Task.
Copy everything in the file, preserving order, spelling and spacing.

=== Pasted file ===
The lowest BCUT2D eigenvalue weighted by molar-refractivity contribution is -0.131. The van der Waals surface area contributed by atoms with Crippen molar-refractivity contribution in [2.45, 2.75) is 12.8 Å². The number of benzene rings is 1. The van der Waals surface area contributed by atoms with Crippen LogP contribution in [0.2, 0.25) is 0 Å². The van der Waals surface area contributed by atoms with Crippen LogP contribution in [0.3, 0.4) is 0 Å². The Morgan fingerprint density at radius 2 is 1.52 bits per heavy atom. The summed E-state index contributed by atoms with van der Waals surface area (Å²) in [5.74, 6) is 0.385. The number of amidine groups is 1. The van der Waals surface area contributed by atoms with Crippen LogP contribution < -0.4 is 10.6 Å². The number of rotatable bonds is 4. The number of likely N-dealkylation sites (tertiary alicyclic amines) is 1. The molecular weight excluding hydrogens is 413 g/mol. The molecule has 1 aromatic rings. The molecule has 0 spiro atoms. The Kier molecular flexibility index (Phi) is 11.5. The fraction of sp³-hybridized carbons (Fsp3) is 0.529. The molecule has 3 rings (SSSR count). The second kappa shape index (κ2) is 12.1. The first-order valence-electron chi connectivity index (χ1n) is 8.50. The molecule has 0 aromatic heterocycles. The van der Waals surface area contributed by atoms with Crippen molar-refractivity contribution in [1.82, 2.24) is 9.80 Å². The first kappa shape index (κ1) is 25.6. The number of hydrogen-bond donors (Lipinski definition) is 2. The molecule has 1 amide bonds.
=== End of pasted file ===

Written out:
The lowest BCUT2D eigenvalue weighted by molar-refractivity contribution is -0.131. The van der Waals surface area contributed by atoms with Crippen molar-refractivity contribution in [2.45, 2.75) is 12.8 Å². The number of benzene rings is 1. The van der Waals surface area contributed by atoms with Crippen LogP contribution in [0.2, 0.25) is 0 Å². The van der Waals surface area contributed by atoms with Crippen LogP contribution in [0.3, 0.4) is 0 Å². The Morgan fingerprint density at radius 2 is 1.52 bits per heavy atom. The summed E-state index contributed by atoms with van der Waals surface area (Å²) in [5.74, 6) is 0.385. The number of amidine groups is 1. The van der Waals surface area contributed by atoms with Crippen LogP contribution < -0.4 is 10.6 Å². The number of rotatable bonds is 4. The number of likely N-dealkylation sites (tertiary alicyclic amines) is 1. The molecular weight excluding hydrogens is 413 g/mol. The molecule has 1 aromatic rings. The molecule has 0 spiro atoms. The Kier molecular flexibility index (Phi) is 11.5. The fraction of sp³-hybridized carbons (Fsp3) is 0.529. The molecule has 3 rings (SSSR count). The second kappa shape index (κ2) is 12.1. The first-order valence-electron chi connectivity index (χ1n) is 8.50. The molecule has 0 aromatic heterocycles. The van der Waals surface area contributed by atoms with Crippen molar-refractivity contribution in [1.82, 2.24) is 9.80 Å². The first kappa shape index (κ1) is 25.6. The number of hydrogen-bond donors (Lipinski definition) is 2. The molecule has 1 amide bonds.